Cox, Frontier Won't Bid in 24GHz 5G Auction
The US cable industry was a near no-show for the 28GHz auction, and appears to be a complete no-show for the FCC's coming auction for 24GHz millimeter wave spectrum.
According to the FCC, Cox Communications applied to bid in the 28GHz auction, also known as Auction 102, but was deemed to be "non-qualified." Among major US telecommunications companies, Frontier Communications also applied for Auction 102 but did not qualify to bid.
Frontier presented a complete application for Auction 102 (FCC Form 175), but couldn't comment further due to the FCC's quiet period regulations. Cox was in the same boat, confirming it would not bid in the 24GHz spectrum auction, but couldn't comment further because of FCC auction rules.
The FCC wasn't explicit as to why any of the Auction 102 applicants, which also included Canby Telephone/DirectLink, Inland Cellular and Spectrum Financial Partners, didn't qualify to bid. Not submitting sufficient upfront payment by the FCC deadline (by 6 p.m. ET on February 19, in the case of Auction 102) is one possible reason. Some may have not submitted those payments because they ultimately decided to not move forward with the bidding process. Submitting an incomplete application or one with errors is another reason for possible non-qualification.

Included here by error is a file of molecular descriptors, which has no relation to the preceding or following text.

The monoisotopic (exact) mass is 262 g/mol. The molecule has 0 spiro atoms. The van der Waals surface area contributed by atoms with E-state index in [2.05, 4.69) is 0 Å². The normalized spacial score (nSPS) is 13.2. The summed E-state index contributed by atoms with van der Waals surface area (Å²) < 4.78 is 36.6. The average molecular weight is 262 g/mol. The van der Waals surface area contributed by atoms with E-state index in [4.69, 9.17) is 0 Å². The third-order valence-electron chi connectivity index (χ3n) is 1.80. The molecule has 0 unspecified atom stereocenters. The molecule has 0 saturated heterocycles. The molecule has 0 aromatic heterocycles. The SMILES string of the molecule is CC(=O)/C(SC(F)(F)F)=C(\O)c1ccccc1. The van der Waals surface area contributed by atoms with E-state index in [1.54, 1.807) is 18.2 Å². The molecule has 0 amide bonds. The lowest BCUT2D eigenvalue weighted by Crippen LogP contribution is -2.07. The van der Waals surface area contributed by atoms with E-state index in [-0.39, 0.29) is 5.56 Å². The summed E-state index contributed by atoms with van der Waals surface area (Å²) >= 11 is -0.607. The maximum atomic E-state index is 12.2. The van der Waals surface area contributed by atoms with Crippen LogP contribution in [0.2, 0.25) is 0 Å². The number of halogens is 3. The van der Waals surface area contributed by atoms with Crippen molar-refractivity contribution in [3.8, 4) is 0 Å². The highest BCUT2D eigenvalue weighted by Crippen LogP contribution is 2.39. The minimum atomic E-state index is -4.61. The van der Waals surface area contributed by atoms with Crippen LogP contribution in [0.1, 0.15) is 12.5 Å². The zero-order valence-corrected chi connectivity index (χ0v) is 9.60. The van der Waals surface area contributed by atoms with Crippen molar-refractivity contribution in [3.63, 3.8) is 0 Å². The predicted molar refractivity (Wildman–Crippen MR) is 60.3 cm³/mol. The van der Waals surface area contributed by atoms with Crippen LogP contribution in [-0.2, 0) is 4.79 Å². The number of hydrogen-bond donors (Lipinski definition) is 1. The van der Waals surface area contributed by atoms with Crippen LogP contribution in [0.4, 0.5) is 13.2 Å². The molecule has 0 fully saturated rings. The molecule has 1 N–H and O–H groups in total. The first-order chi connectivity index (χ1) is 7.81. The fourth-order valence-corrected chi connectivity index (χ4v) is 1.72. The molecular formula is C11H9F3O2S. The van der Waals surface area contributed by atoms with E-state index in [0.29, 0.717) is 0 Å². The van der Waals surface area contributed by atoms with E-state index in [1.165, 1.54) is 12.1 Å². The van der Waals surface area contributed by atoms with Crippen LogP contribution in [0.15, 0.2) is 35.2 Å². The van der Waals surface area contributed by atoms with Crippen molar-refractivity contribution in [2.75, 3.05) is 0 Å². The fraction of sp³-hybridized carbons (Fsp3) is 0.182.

Meanwhile, some other well-known names did qualify to bid for Auction 102, including AT&T, T-Mobile, Windstream and Starry, the Boston-based fixed wireless broadband startup. Verizon appears to have steered clear. A total of 38 applicants qualified for Auction 102, and 22 applications were deemed non-qualified. (See Broadband Incumbents Should Be 'a Little Bit Nervous' About Starry – Analyst .)
Set to begin on March 14, Auction 102 will offer licenses in the 24.25GHz-24.45GHz and 24.75GHz-25.25GHz band.
Auction 102 is expected to pull in bigger bucks than Auction 101/28GHz, which drew about $702.57 million in provisionally winning bids and was relatively limited with respect to major markets covered, as Verizon already owned a lot of 28GHz spectrum. Cox, T-Mobile, AT&T, US Cellular, Frontier and Windstream were among the bidders in Auction 101.
The 24GHz spectrum auction could pull down between $2.4 billion and $5.6 billion in winning bids, Brian Goemmer, founder of AllNet Insights & Analytics, told Light Reading last month, noting that this band presents "virtually nationwide" coverage.
- Forget 28GHz, the 24GHz Auction Is the One to Watch
- The FCC Closes First 5G Auction With $703M in Bids
- Cable Nearly a No-Show in mmWave Auction
- Verizon Completes XO Fiber Buy; 5G Stage Set
— Jeff Baumgartner, Senior Editor, Light Reading